Saturday, December 18, 2010

Not Just the Newest Toys Hold Risks for Kids

....Danger lurks among tricycles as well as battery- and magnet-loaded gadgets, experts warn....
The injury statistics serve as a reminder that choosing the right toy is just a start and that there's still the need for parents to be ever vigilant when their children are at play, said Dr. Pete Kehoe, an Illinois optometrist and spokesman for Prevent Blindness America...."It's that one time you turn your head that you're going to have a problem," Kehoe said.....Even video games have their problems. Too much play can create eyestrain, Kehoe said. "If you do anything too much, it's not good for you," he said. "Children should not spend more than 20 to 30 minutes playing a video game without taking a visual break."....

Friday, December 17, 2010

Human brain has more switches than all computers on Earth

....The human brain is truly awesome. A typical, healthy one houses some 200 billion nerve cells, which are connected to one another via hundreds of trillions of synapses. Each synapse functions like a microprocessor, and tens of thousands of them can connect a single neuron to other nerve cells. In the cerebral cortex alone, there are roughly 125 trillion synapses, which is about how many stars fill 1,500 Milky Way galaxies.....

Brain's Visual Circuits Do Error Correction On The Fly

A...new vision model is called predictive coding....the neurons at each level form and send context-sensitive predictions about what an image might be to the next lower neuron level. The predictions are compared with the incoming sensory data. Any mismatches, or prediction errors, between what the neurons expected to see and what they observe are sent up the neuron ladder. Each neuron layer then adjusts its perceptions of an image in order to eliminate prediction error at the next lower layer. ....

Fewer Synapses More Efficient Learning

....both the formation and the elimination of synapses are essential for learning and memory ....

Widening Our Perceptions Of Reading And Writing Difficulties

Of the 2 studies mentioned the second one ....provided the first systematic description of a type of reading disorder called "attentional dyslexia" in which children identify letters correctly, but the letters jump between words on the page, e.g., "kind wing" is read as "wind king". Teachers and neuropsychologists often notice that children substitute letters when reading, but in this type of dyslexia the substitutions are not caused by inability to identify letters or convert them to sounds; they result from migrations of letters between words....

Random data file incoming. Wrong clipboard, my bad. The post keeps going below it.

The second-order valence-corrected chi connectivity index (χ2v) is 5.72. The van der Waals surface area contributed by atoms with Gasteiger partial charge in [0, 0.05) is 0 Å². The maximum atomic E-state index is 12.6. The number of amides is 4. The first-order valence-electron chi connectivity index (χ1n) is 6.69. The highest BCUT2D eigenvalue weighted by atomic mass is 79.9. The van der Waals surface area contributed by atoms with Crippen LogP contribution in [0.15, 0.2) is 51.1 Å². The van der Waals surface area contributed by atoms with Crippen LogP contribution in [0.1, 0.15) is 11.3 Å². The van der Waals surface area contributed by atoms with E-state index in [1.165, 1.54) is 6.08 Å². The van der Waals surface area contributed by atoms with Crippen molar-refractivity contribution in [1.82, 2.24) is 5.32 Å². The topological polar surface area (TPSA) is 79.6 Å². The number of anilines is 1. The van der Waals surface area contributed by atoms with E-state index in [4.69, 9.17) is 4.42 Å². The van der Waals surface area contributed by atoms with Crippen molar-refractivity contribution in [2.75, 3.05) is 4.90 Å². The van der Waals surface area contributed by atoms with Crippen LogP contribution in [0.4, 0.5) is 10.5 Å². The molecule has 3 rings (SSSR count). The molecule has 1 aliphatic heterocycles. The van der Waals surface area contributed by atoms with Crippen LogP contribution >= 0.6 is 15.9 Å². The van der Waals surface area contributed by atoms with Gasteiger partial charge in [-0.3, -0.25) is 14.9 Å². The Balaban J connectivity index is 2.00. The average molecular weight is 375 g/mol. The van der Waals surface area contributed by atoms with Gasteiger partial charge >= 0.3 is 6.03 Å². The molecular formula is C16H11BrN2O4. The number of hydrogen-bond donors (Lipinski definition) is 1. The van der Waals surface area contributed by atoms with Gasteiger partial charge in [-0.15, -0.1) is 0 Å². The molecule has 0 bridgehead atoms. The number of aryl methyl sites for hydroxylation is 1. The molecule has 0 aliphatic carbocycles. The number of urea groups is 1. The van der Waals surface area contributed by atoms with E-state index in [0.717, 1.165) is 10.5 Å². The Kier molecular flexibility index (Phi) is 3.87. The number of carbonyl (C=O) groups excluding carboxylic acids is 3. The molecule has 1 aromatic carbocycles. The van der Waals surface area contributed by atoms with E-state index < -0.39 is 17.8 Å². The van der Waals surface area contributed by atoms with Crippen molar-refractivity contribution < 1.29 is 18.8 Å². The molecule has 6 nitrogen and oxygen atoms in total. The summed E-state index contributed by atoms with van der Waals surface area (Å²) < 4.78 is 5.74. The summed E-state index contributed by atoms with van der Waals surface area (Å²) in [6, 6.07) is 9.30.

Comments: Very strange. Developmental optometrists have been helping children with these kind of problems for decades. When children skip words while reading, lose their place while reading....and mix up words while reading...this is often a sign that an oculomotor dysfunction is present. See:

Fischer B, Hartnegg K. Instability of fixation in dyslexia: development – deficits – training. Optom Vis Dev 2009;40(4):221-228.

Fischer B, Hartnegg K. Saccade control in dyslexia: Development, deficits, training and transfer to reading. Optom Vis Dev 2008:39(4):181-190.

Okumura T., Laukkanen H., Tamai H. Computerized Saccadic Eye Movement Therapy to Improve Oculomotor Control during Reading and Reading Rate in Adult Japanese Readers. Opt Vis Dev 2008: 39(4):191-197

Study Shows Way To Block Neurodegeneration In Adult Form Of Fragile X Syndrome

....Fragile X Tremor Ataxia Syndrome (FXTAS) is usually found in older adults, who often have grandchildren afflicted with Fragile X. Those affected with the adult form of the syndrome have slow gait, tremors, dementia and balance problems. The symptoms are caused by overproduction of a toxic mRNA in the brain that causes neurodegeneration....

Benzonatate can cause serious side effects or death in children under 10 years

...Accidental ingestion of the cough-suppressant benzonatate (Tessalon, Forest Pharmaceuticals) can result in serious side effects or death in children under 10 years, the FDA announced ...